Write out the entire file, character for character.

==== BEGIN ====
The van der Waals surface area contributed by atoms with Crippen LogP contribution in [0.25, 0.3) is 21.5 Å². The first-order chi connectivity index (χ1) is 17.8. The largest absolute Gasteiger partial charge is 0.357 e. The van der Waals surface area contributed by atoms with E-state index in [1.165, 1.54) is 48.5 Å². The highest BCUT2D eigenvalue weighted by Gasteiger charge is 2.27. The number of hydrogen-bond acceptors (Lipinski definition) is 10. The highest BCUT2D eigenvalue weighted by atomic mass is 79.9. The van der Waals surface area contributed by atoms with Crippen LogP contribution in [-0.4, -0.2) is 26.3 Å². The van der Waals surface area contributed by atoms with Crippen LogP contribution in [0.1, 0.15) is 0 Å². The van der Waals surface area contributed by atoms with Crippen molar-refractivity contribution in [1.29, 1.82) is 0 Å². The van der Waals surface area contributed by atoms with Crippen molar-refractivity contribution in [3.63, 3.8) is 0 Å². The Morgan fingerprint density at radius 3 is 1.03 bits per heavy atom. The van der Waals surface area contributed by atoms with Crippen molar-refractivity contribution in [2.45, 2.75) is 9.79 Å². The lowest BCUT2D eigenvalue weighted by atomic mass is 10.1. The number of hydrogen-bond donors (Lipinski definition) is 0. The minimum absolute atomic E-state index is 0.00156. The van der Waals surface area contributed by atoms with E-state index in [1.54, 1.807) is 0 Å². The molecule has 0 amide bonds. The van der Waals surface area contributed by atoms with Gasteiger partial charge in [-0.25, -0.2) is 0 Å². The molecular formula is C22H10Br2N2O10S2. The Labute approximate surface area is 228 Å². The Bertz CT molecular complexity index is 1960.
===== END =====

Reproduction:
The van der Waals surface area contributed by atoms with Crippen LogP contribution in [0.25, 0.3) is 21.5 Å². The first-order chi connectivity index (χ1) is 17.8. The largest absolute Gasteiger partial charge is 0.357 e. The van der Waals surface area contributed by atoms with E-state index in [1.165, 1.54) is 48.5 Å². The highest BCUT2D eigenvalue weighted by Gasteiger charge is 2.27. The number of hydrogen-bond acceptors (Lipinski definition) is 10. The highest BCUT2D eigenvalue weighted by atomic mass is 79.9. The van der Waals surface area contributed by atoms with Crippen LogP contribution in [-0.4, -0.2) is 26.3 Å². The van der Waals surface area contributed by atoms with Crippen LogP contribution in [0.1, 0.15) is 0 Å². The van der Waals surface area contributed by atoms with Crippen molar-refractivity contribution in [1.29, 1.82) is 0 Å². The van der Waals surface area contributed by atoms with Crippen molar-refractivity contribution in [3.63, 3.8) is 0 Å². The Morgan fingerprint density at radius 3 is 1.03 bits per heavy atom. The van der Waals surface area contributed by atoms with Crippen molar-refractivity contribution in [2.45, 2.75) is 9.79 Å². The lowest BCUT2D eigenvalue weighted by atomic mass is 10.1. The number of hydrogen-bond donors (Lipinski definition) is 0. The minimum absolute atomic E-state index is 0.00156. The van der Waals surface area contributed by atoms with E-state index in [1.54, 1.807) is 0 Å². The molecule has 0 amide bonds. The van der Waals surface area contributed by atoms with Gasteiger partial charge in [-0.25, -0.2) is 0 Å². The molecular formula is C22H10Br2N2O10S2. The Labute approximate surface area is 228 Å². The Bertz CT molecular complexity index is 1960.